“He’d ask me, `Why do you lift weights? Why do you do this? Why do you do that?’ and my answer was always, `That’s what I’m supposed to do.’ (Laughs) I never really could come up with an answer for him. It made me take a step back, think about the way I train, and completely revamp and restructure the way that I train. I honestly feel that meeting this guy has added at least five extra years on top of whatever I would have gotten out of my already pretty broken down body. I feel like I’ve gotten a new lease on life.
“I’m moving way, way better than I’ve ever moved in my career in sparring. A couple of the media guys were here filming for Alex (Gustafsson) and (Phil Davis’) fight not too long ago against Machida, and they made comments like, `You look way different.’ I feel different. (Laughs) I’m working hard. I’m excited.”
Despite a 2-3 record in the UFC, there aren’t a lot of people rushing to share the cage with Maldonado.
A former professional boxer, the granite-chinned light heavyweight is a punishing puncher, and near impossible to put away, leading some to borrow from Chan Sung Jung and dub him “The Brazilian Zombie.” The 33-year-old veteran likes to plant his feet and let his hands fly, and that has Beltran counting down the days until the two warriors share the cage in Barueri, Brazil.
“I really feel like I’m in a good place. I’m in the same place that I was mentally the last time I stepped into the Octagon – I’m really excited, really happy, and I just want to go out there and show what I’ve got. I’ve been working hard these last nine months. I kicked the can around – I was pretty depressed for 10 days or so after the result came out – and then after that I was like, `It’s time to go to work.’
“Fortunately, I got a good opponent. Unfortunately, he seems like a nice dude and a cool guy,” Beltran adds with a laugh. “He’s probably my type of guy. Fabio Maldonado seems like the type of guy you want on your side. If you’re going to get in a street fight, you probably want somebody like that having your back, but we’ve got to do the do on October 9.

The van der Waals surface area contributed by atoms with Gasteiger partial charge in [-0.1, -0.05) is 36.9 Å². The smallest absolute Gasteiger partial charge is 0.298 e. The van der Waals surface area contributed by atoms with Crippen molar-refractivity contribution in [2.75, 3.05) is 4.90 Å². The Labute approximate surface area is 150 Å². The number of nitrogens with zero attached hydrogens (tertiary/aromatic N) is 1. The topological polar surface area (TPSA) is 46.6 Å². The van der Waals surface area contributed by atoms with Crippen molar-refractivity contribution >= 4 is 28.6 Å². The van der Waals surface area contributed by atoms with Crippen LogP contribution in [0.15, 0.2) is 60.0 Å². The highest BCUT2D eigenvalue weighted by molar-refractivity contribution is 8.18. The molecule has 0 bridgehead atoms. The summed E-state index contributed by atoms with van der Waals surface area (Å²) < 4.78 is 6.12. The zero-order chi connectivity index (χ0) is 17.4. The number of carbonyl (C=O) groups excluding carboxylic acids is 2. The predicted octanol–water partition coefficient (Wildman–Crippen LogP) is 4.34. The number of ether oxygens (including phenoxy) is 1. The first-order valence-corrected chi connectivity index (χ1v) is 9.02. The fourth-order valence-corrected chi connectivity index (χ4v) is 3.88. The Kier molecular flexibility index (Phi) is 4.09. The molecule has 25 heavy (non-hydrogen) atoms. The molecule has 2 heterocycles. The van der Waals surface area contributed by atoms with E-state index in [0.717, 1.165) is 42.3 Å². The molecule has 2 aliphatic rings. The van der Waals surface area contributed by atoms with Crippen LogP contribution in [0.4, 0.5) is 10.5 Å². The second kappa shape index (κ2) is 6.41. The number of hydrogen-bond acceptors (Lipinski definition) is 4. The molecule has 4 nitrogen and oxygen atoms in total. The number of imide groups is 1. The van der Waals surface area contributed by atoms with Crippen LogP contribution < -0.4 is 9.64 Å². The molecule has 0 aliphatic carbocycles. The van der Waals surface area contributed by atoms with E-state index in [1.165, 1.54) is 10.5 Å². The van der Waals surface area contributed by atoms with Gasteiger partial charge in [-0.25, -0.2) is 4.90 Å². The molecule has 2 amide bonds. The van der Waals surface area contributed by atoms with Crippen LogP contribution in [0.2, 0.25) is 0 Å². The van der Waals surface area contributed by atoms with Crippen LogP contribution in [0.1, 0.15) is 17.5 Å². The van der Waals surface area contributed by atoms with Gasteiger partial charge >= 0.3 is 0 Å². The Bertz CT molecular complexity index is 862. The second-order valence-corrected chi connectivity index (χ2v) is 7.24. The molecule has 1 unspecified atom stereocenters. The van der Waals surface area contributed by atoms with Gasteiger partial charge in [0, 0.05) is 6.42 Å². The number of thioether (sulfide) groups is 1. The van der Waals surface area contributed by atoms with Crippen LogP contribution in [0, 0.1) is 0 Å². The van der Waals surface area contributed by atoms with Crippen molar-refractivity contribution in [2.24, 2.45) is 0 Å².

“This will be my 10th fight inside the Octagon, and the old “Octagon jitters” as Joe Rogan likes to call them are pretty much gone; now its just business. This is where I belong, and this is where I do my thing. I’m excited, I’m pumped up, but at the end of the day, I have a job, and I know what I need to do and the positions I need to put myself into to defeat Fabio Maldonado. Now it’s just a matter of going out and getting the job done.”
And how does Beltran envision that happening?
“Honestly, I think I’m going to get a submission,” says the man who has just a single submission win to his credit thus far.” I’m thinking I will stop him in the third round – the middle of the third round. I’ve been working really hard on that with my coach, Jimmy Harbison. A couple months ago, I was promoted to my purple belt after a lot of years. (Laughs) I put on the gi and worked my way into that promotion, and I wouldn’t doubt it.
“It would not surprise me if I went out there and surprised some people, got a submission in the third round… after, of course, a crazy, brutal, knockdown, drag out fight.”
Beltran Can't Wait To Get Punched In the Face
By E. Spencer Kyte October 04, 2013